"Not really," said Angela. "He looks like the rest of them and he behaves like the rest of them most of the time, but I reckon he's a bit too weird for anyone to keep up with him for too long. Mind you, my Syd's no better. And I'm not just talking about their M-tracks. I think it comes home to me most when I see Pete writing music and Syd sitting, looking on and going 'Wow, man!' over the dots as the plot unfolds, as it were."
"Weird and weirder," said Wendy. "But which is which?"
"Weird and dangerous," added Ange. "I was really worried for a while about what Syd would do after the record company sacked Pete. In fact, the longer he did nothing, the more worried I got about what he was going to do when he did do something, if you see what I mean? Fortunately for all of us, that particular bomb never went off."
"Weird and lazy, that's very like Pete," laughed Wendy.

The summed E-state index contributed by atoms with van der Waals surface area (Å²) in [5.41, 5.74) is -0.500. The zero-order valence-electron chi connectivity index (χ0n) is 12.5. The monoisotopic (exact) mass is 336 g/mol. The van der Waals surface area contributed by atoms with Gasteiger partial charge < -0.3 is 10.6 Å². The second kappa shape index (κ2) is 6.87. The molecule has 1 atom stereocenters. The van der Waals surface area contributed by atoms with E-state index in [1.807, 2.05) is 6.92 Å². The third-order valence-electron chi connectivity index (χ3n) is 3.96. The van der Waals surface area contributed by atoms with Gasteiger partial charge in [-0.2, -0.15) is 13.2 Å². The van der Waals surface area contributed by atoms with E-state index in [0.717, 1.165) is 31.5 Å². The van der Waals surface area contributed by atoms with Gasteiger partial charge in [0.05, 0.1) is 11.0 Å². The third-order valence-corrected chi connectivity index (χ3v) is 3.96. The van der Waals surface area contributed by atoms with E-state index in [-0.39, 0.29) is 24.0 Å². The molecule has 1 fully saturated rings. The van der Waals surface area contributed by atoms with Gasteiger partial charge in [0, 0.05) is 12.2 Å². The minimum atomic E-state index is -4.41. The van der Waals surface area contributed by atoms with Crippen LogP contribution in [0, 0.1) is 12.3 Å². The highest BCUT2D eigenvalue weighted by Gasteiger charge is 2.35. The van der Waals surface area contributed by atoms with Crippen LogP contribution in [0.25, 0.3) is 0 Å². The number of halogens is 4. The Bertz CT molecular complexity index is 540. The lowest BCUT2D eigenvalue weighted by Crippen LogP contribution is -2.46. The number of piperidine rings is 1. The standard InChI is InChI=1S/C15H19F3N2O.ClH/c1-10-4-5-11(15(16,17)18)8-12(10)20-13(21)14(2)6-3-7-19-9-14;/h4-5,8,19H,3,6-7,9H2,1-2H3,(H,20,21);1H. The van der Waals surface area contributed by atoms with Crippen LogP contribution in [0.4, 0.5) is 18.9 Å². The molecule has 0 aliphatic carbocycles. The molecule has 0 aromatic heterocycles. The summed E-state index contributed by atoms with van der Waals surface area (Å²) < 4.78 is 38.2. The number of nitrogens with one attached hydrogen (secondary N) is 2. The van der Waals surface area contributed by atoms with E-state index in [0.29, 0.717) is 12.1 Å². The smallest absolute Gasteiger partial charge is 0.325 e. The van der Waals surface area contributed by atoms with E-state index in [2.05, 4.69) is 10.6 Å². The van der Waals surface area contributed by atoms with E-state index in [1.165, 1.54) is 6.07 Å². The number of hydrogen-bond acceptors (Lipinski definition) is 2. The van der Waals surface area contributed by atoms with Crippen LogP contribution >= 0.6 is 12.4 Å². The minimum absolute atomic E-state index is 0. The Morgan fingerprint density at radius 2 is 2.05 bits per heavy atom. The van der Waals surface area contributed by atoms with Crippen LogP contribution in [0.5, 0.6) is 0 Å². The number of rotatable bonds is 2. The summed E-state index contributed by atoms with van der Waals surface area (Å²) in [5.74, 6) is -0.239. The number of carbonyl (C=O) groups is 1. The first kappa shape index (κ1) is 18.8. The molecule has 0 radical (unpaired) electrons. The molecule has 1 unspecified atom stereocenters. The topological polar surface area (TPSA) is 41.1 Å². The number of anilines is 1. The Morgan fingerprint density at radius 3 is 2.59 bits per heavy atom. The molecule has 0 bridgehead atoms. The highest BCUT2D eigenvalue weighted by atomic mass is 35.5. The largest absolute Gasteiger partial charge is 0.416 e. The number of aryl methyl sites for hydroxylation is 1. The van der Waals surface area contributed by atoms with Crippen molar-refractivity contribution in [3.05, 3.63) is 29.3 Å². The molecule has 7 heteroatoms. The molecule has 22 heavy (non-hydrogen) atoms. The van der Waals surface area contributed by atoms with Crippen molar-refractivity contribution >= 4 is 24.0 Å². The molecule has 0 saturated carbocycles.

"Why does everyone think I'm weird?" complained Astor.
"Because you are," said Wendy. "Things go on in your life that would blow the average person's mind on a daily basis."
"Oh, well, if that's your definition of weird!" scoffed Astor, reflecting that even Wendy, the person closest to him for many years, didn't know the half of it.
In England, Jane Vance had arrived at her brother's hotel in London for a brief conference before she left for Christmas in Paris with friends. She had visited Peter mainly as a means of killing time before she had to leave for Heathrow rather than expecting to achieve anything too constructive. Peter was in a party mood and he was waiting for a female friend to show up and take him out on the town.